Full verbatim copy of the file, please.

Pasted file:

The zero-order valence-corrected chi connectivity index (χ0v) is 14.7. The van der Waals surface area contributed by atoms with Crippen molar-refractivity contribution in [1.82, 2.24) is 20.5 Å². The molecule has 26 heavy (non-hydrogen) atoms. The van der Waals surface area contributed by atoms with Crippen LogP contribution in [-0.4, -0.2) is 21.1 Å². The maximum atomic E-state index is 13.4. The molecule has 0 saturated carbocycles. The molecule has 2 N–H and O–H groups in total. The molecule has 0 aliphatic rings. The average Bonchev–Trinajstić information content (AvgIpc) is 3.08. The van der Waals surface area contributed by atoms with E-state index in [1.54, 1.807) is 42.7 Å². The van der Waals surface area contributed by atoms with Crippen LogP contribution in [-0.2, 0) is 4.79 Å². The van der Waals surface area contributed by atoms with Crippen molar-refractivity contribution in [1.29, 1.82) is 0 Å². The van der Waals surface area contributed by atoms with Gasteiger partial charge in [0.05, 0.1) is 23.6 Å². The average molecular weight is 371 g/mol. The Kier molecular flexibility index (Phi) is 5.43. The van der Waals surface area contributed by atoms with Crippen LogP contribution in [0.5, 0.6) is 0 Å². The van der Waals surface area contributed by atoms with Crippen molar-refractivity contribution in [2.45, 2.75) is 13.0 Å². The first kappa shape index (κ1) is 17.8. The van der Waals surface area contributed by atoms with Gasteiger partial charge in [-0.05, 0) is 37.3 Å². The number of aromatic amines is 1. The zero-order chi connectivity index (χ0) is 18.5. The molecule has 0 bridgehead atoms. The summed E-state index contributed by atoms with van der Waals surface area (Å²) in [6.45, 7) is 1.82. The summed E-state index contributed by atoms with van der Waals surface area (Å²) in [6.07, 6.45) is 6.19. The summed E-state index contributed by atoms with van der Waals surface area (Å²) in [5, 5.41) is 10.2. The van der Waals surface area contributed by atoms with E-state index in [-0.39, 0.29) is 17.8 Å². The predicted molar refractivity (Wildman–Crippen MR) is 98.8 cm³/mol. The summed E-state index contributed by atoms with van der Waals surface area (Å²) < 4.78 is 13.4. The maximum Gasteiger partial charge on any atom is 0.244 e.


The zero-order valence-corrected chi connectivity index (χ0v) is 14.7. The van der Waals surface area contributed by atoms with Crippen molar-refractivity contribution in [1.82, 2.24) is 20.5 Å². The molecule has 26 heavy (non-hydrogen) atoms. The van der Waals surface area contributed by atoms with Crippen LogP contribution in [-0.4, -0.2) is 21.1 Å². The maximum atomic E-state index is 13.4. The molecule has 0 saturated carbocycles. The molecule has 2 N–H and O–H groups in total. The molecule has 0 aliphatic rings. The average Bonchev–Trinajstić information content (AvgIpc) is 3.08. The van der Waals surface area contributed by atoms with E-state index in [1.54, 1.807) is 42.7 Å². The van der Waals surface area contributed by atoms with Crippen LogP contribution in [-0.2, 0) is 4.79 Å². The van der Waals surface area contributed by atoms with Crippen molar-refractivity contribution in [1.29, 1.82) is 0 Å². The van der Waals surface area contributed by atoms with Gasteiger partial charge in [0.05, 0.1) is 23.6 Å². The average molecular weight is 371 g/mol. The Kier molecular flexibility index (Phi) is 5.43. The van der Waals surface area contributed by atoms with Crippen LogP contribution in [0.5, 0.6) is 0 Å². The van der Waals surface area contributed by atoms with Crippen molar-refractivity contribution in [2.45, 2.75) is 13.0 Å². The first kappa shape index (κ1) is 17.8. The van der Waals surface area contributed by atoms with Gasteiger partial charge in [-0.05, 0) is 37.3 Å². The number of aromatic amines is 1. The zero-order chi connectivity index (χ0) is 18.5. The molecule has 0 bridgehead atoms. The summed E-state index contributed by atoms with van der Waals surface area (Å²) in [6.45, 7) is 1.82. The summed E-state index contributed by atoms with van der Waals surface area (Å²) in [6.07, 6.45) is 6.19. The summed E-state index contributed by atoms with van der Waals surface area (Å²) in [5, 5.41) is 10.2. The van der Waals surface area contributed by atoms with E-state index in [-0.39, 0.29) is 17.8 Å². The predicted molar refractivity (Wildman–Crippen MR) is 98.8 cm³/mol. The summed E-state index contributed by atoms with van der Waals surface area (Å²) < 4.78 is 13.4. The maximum Gasteiger partial charge on any atom is 0.244 e.